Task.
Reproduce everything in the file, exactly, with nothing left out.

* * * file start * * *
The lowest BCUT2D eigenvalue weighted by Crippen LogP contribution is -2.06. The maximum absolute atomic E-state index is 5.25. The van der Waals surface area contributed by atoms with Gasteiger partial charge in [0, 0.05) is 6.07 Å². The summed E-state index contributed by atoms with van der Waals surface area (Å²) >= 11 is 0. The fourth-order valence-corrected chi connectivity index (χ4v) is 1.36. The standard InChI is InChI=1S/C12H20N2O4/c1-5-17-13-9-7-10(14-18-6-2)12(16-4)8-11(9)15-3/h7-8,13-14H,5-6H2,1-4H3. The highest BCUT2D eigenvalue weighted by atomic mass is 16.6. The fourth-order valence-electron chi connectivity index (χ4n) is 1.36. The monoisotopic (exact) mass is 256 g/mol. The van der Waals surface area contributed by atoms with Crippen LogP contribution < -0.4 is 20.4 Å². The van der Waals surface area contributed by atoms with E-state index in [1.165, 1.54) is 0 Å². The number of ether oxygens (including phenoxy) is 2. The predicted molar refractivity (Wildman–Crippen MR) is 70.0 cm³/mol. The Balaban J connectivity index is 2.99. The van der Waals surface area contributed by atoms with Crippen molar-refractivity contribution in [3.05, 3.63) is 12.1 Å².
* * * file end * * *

The lowest BCUT2D eigenvalue weighted by Crippen LogP contribution is -2.06. The maximum absolute atomic E-state index is 5.25. The van der Waals surface area contributed by atoms with Gasteiger partial charge in [0, 0.05) is 6.07 Å². The summed E-state index contributed by atoms with van der Waals surface area (Å²) >= 11 is 0. The fourth-order valence-corrected chi connectivity index (χ4v) is 1.36. The standard InChI is InChI=1S/C12H20N2O4/c1-5-17-13-9-7-10(14-18-6-2)12(16-4)8-11(9)15-3/h7-8,13-14H,5-6H2,1-4H3. The highest BCUT2D eigenvalue weighted by atomic mass is 16.6. The fourth-order valence-electron chi connectivity index (χ4n) is 1.36. The monoisotopic (exact) mass is 256 g/mol. The van der Waals surface area contributed by atoms with Crippen LogP contribution < -0.4 is 20.4 Å². The van der Waals surface area contributed by atoms with E-state index in [1.165, 1.54) is 0 Å². The number of ether oxygens (including phenoxy) is 2. The predicted molar refractivity (Wildman–Crippen MR) is 70.0 cm³/mol. The Balaban J connectivity index is 2.99. The van der Waals surface area contributed by atoms with Crippen molar-refractivity contribution in [3.05, 3.63) is 12.1 Å².